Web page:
So the most frequent questions I have heard are; Why is homework needed, does homework improve learning, what does quality/relevant homework look like, and how much homework is too much? The positive aspects of homework are it can help students learn responsibility, practice skills learned in class to help maximize learning, students learn to use more resources like reference materials, the internet, and libraries. Homework can also help students become more independent when they work on assignments on their own. Parents can become more involved in their child’s education by helping them with homework assignments and also seeing what they are learning in school. These are some of the positive aspects of homework.

There have been several studies on the efficacy of homework and most state that at younger ages, homework does not show a definite correlation between the homework and improved test scores or improved academic achievement. http://www.huffingtonpost.com/2011/11/02/high-school-homework-are-_n_1071973.html Homework used in middle and high school has proven to have some positive impacts on learning as long as it was meaningful and relevant. http://www.alfiekohn.org/teaching/research.htm What does relevant homework look like? From my experience and what I have read, it should be based on skill development and not just memorizing content. Marzano has some great examples of relevant work in his instructional strategies document  http://www.palmbeachschools.org/qa/documents/Handout5-MarzanoHighYieldStrategies.pdf The NEA (National Education Association) created some recommendations for assigning homework. It basically stated that a student should receive no more than 10 minutes of homework per grade level a night. An example is, an eighth grader would have no more than 80 minutes assigned in a night. This is tough to measure and police in a school, but it helps establish some kind of a norm for homework. This might also help educators understand how much homework is too much.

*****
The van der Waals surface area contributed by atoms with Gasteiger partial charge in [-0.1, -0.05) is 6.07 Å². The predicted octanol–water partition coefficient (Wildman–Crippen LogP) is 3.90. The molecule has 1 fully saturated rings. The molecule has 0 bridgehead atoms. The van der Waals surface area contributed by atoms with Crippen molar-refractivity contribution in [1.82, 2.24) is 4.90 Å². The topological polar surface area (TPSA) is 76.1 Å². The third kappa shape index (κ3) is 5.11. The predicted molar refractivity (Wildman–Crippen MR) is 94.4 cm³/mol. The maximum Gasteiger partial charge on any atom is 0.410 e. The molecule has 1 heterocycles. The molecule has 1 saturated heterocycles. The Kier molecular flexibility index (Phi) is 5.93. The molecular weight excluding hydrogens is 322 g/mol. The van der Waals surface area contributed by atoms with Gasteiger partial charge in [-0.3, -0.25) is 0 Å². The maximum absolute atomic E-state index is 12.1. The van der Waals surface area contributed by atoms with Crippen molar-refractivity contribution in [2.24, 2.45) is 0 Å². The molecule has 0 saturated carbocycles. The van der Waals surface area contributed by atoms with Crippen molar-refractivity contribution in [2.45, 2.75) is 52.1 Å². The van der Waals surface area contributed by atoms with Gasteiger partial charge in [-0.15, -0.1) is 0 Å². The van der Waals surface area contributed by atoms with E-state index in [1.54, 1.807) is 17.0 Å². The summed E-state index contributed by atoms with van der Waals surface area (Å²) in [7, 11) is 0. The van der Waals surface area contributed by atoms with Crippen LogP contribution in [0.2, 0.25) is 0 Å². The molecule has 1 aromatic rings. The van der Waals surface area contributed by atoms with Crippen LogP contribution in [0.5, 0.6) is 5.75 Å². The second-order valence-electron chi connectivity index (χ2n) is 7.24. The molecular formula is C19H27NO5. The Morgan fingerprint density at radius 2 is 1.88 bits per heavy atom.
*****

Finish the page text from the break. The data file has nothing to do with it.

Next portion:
What is the negative impact of too much homework? I believe students need to go outside and play, be active, and socialize with their friends and family. Excessive homework can stunt a student’s growth in these areas. We want students to develop in many different areas not just in rote memorization. Also, is the homework equitable? What if several students don’t have the support at home to help with their homework while others do? Will this homework be graded? A family of well-educated parents certainly have an edge over those without, but all students are held accountable for the same graded homework. Something to think about! Should the majority of homework assignments even be graded or is it more about the effort in the process of completing it? If a student doesn’t understand the homework, won’t they just be performing the same imperfect tasks over and over which can be detrimental? Wouldn’t it be beneficial for the homework assignment to be based on areas that need work from class that a teacher noticed during some kind of formative assessment? What if the teacher also provided a link on their web page to help them work through the problems, material, or skills? Just a thought!